Over the past weeks, people in the UK have been engaged in a tortured debate - should we have a "hard Brexit" or a "soft Brexit"?
A hard Brexit, viewed by most people (even the Brexiteers) as the worst outcome, would mean that the UK cuts economic ties with Europe, and continues to trade with the EU only on WTO terms. In other words, the UK is left with the same relationship with the EU enjoyed by Morocco.
A 'soft Brexit' would mean the UK retains market access while formally leaving the EU. This would occur either by the UK joining the EEA (à la Norway and Iceland) or negotiating bilateral treaties (à la Switzerland). Either of the latter two options would involve compromise. Crucially, the EU has made clear that the UK can't have either of these "soft Brexit" scenarios without maintaining freedom of movement (the ability for EU citizens to live and work in any EU country).
'Nonsense', replied the Tory Brexiteers. 'We can have a soft Brexit in which we end freedom of movement'.
But two developments this week make one thing clear: no reasonable person can conclude that a soft Brexit which ends freedom of movement is possible.
The cock versus the Canadians
In a shock development today, the state government of Wallonia, the French-speaking region of Southern Belgium, voted to reject an already-signed free trade deal between the European Union and Canada.
Although they are negotiated by the European Commission, EU free trade deals must be ratified by all 28 EU member states before they can take effect. Because of a quirk in Belgian law, the federal government cannot take such a decision without the permission of its six parliaments (two of which do not even represent geographic entities. Belgium is ridiculous).
So Belgium will have to veto the signature, owing to national political grievances more than a real objection to the treaty's actual contents. Even after all other 27 member states approved signature.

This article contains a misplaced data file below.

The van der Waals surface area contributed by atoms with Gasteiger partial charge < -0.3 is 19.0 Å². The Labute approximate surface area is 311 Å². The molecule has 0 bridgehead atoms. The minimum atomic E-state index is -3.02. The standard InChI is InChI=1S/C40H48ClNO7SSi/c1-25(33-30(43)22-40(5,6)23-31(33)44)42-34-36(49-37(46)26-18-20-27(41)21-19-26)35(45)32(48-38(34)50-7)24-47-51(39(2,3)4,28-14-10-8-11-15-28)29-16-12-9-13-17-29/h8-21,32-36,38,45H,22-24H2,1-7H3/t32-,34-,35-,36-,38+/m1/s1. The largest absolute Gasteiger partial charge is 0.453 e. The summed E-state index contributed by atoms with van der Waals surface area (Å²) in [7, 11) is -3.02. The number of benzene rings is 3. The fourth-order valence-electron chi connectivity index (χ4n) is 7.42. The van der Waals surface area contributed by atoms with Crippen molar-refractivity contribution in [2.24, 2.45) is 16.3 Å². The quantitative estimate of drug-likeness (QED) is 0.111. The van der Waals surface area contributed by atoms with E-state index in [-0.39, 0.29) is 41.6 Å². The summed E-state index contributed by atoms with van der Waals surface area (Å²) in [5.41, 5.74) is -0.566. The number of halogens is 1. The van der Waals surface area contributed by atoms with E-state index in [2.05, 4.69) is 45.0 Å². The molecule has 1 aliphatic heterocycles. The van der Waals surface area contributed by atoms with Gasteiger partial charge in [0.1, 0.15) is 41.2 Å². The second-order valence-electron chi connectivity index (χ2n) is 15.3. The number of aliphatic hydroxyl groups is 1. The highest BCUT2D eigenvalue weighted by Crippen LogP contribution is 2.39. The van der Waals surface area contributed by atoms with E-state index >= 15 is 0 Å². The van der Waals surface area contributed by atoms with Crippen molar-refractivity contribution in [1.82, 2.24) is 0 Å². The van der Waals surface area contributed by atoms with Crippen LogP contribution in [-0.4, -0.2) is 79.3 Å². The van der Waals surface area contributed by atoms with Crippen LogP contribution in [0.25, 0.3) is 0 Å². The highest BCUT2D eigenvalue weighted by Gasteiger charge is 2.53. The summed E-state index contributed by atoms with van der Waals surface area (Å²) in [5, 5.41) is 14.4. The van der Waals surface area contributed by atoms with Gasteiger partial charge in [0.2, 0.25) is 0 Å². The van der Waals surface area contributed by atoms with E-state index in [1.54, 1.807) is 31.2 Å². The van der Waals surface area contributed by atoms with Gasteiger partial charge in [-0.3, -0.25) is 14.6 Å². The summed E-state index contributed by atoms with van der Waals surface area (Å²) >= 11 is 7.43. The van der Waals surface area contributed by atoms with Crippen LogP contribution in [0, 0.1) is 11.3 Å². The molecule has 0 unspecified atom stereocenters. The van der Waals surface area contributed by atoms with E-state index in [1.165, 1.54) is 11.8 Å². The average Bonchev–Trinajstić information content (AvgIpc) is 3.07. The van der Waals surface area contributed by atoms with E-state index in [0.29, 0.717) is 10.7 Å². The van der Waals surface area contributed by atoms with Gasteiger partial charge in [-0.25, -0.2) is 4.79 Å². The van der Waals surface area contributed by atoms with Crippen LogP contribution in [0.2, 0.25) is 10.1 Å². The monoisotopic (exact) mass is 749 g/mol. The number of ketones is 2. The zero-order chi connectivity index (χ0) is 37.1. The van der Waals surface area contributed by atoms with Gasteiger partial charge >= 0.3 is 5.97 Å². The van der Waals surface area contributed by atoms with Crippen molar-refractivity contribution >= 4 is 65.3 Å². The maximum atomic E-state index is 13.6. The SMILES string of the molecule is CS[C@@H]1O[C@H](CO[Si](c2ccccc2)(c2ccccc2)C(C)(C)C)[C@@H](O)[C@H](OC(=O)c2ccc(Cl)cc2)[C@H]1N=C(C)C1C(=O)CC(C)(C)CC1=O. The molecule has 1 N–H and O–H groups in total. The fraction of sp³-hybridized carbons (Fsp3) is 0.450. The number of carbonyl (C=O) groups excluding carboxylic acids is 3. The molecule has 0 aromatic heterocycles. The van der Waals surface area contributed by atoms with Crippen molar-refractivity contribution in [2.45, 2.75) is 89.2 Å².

Obviously, the fact that one tiny state of 3.5 million people can overrule the rest of the EU's 507 million people is rather absurd, and shows the degree to which EU action is still hampered by too much national control. The free trade agreement isn't dead yet - this thing took years to negotiate and some kind of solution will probably be found - particularly since the reasons for the rejection are largely parochial.
Beyond the implications for the purpose and future of the EU, which were brutally spelled out by Canada's prime minister this week, this should also serve as a warning to people in Britain.
Why give special rights to Brits?
The Walloon parliament's reasons for voting down this trade agreement are complex - a combination of strong agricultural interests making a fuss and local politicians sensing that they can hold the EU to ransom. But what should alarm the Brexiteers is that they have a vote at all.
Any Brexit deal that is worked out with the UK will also need to be agreed by the EU's 27 other national governments (and Belgium's 6 assemblies). Even if EU leaders are convinced to abandon their principles and offer the UK market access without freedom of movement, that will still need approval by the peoples' representatives in 33 parliaments across Europe.
Why on Earth should those MPs, MEPs and Senators approve a deal which seems to be giving Brits special treatment, at the expense of other Europeans?
Brexiteers like to cast this as a 'threat' by the EU, as if they are somehow owed access to the EU single market and petty Eurocrats will take it away in revenge for Brexit. But the fact is, if the UK is allowed access to the market while being exempt from freedom of movement obligations - one of the EU's four 'pillars' - they would be getting a special deal that has never been given to another country before.